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December 26, 2014     Post-Gazette
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December 26, 2014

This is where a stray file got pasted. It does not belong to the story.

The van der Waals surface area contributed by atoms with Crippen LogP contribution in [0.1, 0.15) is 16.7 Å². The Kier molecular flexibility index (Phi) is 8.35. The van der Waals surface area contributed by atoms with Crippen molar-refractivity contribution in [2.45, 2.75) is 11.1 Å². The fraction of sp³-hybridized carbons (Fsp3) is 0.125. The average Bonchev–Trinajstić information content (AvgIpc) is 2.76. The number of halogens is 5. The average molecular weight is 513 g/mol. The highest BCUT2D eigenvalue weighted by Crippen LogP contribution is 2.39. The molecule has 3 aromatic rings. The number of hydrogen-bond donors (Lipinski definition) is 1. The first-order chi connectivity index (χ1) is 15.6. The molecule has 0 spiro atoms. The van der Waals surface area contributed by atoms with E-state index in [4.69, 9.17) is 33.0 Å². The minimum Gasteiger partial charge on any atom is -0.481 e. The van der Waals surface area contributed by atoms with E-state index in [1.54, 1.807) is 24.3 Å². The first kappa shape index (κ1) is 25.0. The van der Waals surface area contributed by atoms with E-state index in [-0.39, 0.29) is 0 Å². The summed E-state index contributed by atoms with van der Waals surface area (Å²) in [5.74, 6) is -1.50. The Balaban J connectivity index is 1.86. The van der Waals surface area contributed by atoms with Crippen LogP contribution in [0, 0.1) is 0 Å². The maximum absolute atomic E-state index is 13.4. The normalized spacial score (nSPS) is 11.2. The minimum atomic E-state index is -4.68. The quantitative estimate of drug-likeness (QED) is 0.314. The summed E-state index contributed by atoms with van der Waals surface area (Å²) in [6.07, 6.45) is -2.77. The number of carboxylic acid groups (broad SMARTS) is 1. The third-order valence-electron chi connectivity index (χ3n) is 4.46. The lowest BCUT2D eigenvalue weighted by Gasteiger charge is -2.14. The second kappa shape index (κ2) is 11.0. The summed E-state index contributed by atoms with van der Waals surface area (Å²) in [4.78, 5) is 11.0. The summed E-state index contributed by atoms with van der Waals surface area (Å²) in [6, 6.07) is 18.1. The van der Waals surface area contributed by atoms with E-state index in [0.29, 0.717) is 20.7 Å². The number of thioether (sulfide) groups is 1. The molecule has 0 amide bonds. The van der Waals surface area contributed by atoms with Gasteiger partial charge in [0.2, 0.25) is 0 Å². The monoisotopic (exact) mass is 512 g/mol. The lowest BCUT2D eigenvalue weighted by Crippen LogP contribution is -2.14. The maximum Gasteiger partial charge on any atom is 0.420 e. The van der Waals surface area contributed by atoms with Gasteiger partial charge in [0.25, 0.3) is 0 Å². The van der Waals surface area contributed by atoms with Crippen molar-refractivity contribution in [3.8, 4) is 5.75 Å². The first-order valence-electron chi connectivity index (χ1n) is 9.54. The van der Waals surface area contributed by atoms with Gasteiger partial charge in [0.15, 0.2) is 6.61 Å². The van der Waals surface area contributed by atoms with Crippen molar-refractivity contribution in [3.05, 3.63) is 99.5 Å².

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I Page16 BOSTON POST-GAZETTE, DECEMBER 26, 2014 God Bless those Who Passed in 2014 As 2014 comes to a close, I thought it would be a good time to remember those from the boxing world who have left us in this year. I think you will recog- nize most of them. They. all gave there best and I hope they will never be forgotten. Jimmy Dupree Charlie Powell Wilford Scypion Jimmy Ellis Carmelo Bossi Tinker Picot Thad Spencer NORTH END ATHLETIC ASSOCIATION Serving the Community for Over 60 Years/ Wishes You a Very Merry Christmas/ Hurricane Carter May They All Rest in Peace HOOPS and HOCKEY in the HUB by Richard Preiss They are highly regarded by lifelong diehard Bruins fans. They epitomize the strength of the franchise over the course of the decades. They are among the Great- est of the Garden -- those who have had their playing numbers retired after hav- ing outstanding careers while performing for the Bos- ton Bruins. We looked around cyber- space and found some inter- esting information on them. We'll review some this week and others the next. Defenseman Lionel Hitch- man came to the B's in the middle of the 1924-25 sea- son from the original Ottawa Senators. Due to a quirk, he actually played more regular season games than were scheduled. The 1924-25 sea- son was set at 30 games, but because the Bruins had played fewer games than the Senators when the trade took place in January 1925, Hitchman actually wound up playing in 31 games. In another rarity, Hitch- man suffered a broken jaw during the 1928-1929 sea- son, sat out two weeks, and then returned wearing a leather helmet fashioned by Bruins" Coach Art Ross. He thus became one of the f irst players in pro hockey history to wear protective headgear. Later, he was an assistant coach with the Bruins. Lionel Hitchman died in 1969. He was the first Bruin to have his number (3) re- tired -- on February 22, 1934 -- the actual day of his last game. Another of the early players to be accorded the honor was defenseman Eddie Shore, who has a two-fold identity in hockey. If one is from the Boston area, Shore is readily identified by older members of Bruins Nation as the star player he was. Coming to the Bruins in 1926, he would be a key player in two Stanley Cup title runs (1929 and 1939), would win the Hart Trophy (outstanding player in the regular season) four times and be named to the NHL All- Star Team in seven differ- ent years. His number (2) was retired on January I, 1947. However, once retired from playing he took on his second identity, becoming the owner of the Springfield Indians of the American Hockey League, a position he held from 1939 until he sold the team in 1976. Well known throughout Western Massa- chusetts, he died in 1982. Our next player was the first NHLer to play 20 sea- sons in an era when the pro- tective equipment worn to- day was virtually unknown. Over the course of his career he was named an All-Star at both forward and defense. Coming to the Bruins in 1927, Aubrey "Dit'! Clapper would be an on ice presence to be reckoned with over the next two decades. We say presence because he was the largest forward of his time -- standing 6-2 and weighing around 200 pounds -- an imposing figure for that era. Early in his career he combined with teammates Cooney Weiland and Dutch Gainor to form the Dynamite Line. In 1929, as a member of that line, Clapper scored the winning goal in the first game of the best-of- three series against the New York Rangers that ended with the B's hoisting their first Cup. H'e was also a member of two additional Bruins cup-winning teams -- in 1939 and 1941. Late in his playing career, Clapper was moved back to defense, a position he had (Continued on Page 15) GEM GRAVURE COMPANY, INC. 112 School Street, P.O. Box 1158, West Hanover, MA 02339 Tel: 781478-0456, Emaih